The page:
Anyone who ever has admired the perfection of a paint job on a classic car or the high-gloss sheen of a lacquered cabinet knows that it's tough to beat a sprayed-on finish. For years, spray finishing was done only by pros with expensive equipment and large spray booths to contain the dangerous fumes. Not so anymore. With the advent of HVLP (high-volume, low-pressure) sprayers and systems, perfect finishes are within the average woodworker's reach. Lowe's is happy to provide this information as a service to you.
Unlike conventional spray guns, HVLP systems use a large volume of air at a low pressure to apply the finish (typically less than 10 pounds per square inch compared with the 80 to 90 pounds used by conventional spray guns). Using lower pressure causes significantly less "bounce-back," or overspray, an unwanted side effect of high-pressure systems. This means that an HVLP system will direct the finish where you want it-on the project.
Experts refer to how well a finish sprays on as transfer efficiency. The transfer efficiency of a conventional high-pressure spray gun is between 20% and 45%. With an HVLP system, it's between 65% and 90%. The higher the transfer efficiency, the less finish you'll need for your project-usually one-fourth to one-half of that of a high-pressure sprayer.
There are two ways to achieve the benefits of HVLP spraying. One is to purchase a system that includes a turbine (to generate high-volume, low-pressure air), a spray gun and a hose. If you already have a compressor, the other option is to buy a conversion gun. A set of chambers, or baffles, inside the conversion gun changes the incoming high pressure to a lower pressure at higher volume. Note that a conversion gun needs a powerful compressor (at least 3 horsepower, with a minimum 20-gallon tank) to operate properly. You also will require a filter between the gun and the tank to remove any oil or water present in the line. To further reduce the risk of contamination, set aside an air hose to be used only for spraying.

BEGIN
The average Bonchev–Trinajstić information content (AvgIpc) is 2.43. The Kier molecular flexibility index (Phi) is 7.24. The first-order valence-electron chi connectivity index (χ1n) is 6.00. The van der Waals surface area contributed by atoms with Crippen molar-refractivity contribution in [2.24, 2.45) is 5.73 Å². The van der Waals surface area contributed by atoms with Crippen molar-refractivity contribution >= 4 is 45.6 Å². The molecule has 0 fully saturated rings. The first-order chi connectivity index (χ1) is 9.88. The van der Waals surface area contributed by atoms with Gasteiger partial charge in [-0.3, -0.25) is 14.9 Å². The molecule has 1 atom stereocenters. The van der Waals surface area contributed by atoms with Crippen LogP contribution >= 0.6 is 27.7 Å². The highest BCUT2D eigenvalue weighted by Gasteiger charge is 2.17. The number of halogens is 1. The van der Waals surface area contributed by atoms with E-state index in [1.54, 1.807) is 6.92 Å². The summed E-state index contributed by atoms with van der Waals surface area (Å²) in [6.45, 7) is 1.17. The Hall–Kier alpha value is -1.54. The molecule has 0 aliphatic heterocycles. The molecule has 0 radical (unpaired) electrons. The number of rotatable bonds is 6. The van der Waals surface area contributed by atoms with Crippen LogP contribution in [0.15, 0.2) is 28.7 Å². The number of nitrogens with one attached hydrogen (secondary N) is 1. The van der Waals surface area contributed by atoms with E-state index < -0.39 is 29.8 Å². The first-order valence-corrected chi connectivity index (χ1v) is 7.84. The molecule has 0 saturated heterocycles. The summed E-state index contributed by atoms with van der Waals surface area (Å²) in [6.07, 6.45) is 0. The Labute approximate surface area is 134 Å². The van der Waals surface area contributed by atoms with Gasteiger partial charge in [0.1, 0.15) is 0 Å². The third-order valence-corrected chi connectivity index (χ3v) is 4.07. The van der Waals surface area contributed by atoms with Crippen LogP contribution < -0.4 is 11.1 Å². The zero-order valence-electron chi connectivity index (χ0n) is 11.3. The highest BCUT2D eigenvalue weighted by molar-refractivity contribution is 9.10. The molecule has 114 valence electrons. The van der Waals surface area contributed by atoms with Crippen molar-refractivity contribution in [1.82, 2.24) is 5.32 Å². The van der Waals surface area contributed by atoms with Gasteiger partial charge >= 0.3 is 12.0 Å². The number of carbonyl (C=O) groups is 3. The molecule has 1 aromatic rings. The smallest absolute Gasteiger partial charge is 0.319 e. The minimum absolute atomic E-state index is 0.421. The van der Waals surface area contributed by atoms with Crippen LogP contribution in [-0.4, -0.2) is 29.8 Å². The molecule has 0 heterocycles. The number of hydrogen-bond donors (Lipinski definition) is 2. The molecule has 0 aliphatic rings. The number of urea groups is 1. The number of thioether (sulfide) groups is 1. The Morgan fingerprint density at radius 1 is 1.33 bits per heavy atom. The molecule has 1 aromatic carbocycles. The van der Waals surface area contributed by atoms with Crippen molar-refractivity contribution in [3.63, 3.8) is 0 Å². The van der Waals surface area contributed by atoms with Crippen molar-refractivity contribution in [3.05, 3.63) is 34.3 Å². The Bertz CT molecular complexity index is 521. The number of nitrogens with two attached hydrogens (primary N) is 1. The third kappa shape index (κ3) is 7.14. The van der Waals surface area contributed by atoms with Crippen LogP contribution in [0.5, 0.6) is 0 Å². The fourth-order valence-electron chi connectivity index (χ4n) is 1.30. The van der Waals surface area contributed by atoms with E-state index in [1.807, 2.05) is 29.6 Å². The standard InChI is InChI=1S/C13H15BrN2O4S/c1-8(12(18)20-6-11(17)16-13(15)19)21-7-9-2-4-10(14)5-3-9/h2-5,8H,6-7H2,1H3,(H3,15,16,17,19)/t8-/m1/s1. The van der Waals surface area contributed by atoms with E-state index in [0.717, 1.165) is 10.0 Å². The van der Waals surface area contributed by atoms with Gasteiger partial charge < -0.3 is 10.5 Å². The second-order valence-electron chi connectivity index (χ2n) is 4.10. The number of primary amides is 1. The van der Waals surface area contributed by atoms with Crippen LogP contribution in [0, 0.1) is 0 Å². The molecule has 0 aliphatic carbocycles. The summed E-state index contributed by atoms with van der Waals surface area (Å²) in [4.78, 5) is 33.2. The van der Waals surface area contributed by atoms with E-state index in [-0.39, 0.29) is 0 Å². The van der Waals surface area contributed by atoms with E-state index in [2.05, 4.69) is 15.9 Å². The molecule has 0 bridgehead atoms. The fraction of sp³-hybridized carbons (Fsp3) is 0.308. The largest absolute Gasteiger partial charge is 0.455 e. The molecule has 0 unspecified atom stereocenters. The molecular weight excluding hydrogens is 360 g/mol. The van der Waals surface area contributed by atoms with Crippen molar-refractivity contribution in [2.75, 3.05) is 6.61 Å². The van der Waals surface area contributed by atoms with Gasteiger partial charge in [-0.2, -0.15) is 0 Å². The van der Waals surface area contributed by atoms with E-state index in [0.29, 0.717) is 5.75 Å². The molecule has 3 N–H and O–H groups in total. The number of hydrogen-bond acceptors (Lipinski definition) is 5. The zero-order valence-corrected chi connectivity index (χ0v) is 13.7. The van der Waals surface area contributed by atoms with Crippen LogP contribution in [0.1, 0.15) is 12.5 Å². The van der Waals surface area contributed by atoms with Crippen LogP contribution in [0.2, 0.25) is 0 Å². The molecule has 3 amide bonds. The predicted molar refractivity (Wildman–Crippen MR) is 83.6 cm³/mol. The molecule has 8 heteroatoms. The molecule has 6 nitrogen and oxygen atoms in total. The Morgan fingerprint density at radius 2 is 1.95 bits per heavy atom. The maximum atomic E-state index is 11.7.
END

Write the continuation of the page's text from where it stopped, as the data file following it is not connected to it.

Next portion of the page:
When selecting an HVLP system or a conversion gun, you will need to know the types of finishes you'll be spraying (now and in the future), as well as their viscosity. Finishes typically are grouped into three categories: thin (clear stains and sealers), thicker (thinned latex and oil-based paints), and thickest (unthinned latex and oil-based paints and fillers). The packaging should indicate which finishes a system or gun is capable of spraying.
HVLP systems traditionally are rated by the number of stages involved. The more stages, the more pressure is generated. One- and two-stage units are best for thin finishes. A three-stage turbine, however, can handle most stains, varnishes and water-based finishes, although latex may have to be thinned.
Originally published in Lowe's Wood Post magazine. Copyright (Fall 2003) SPC Custom Publishing.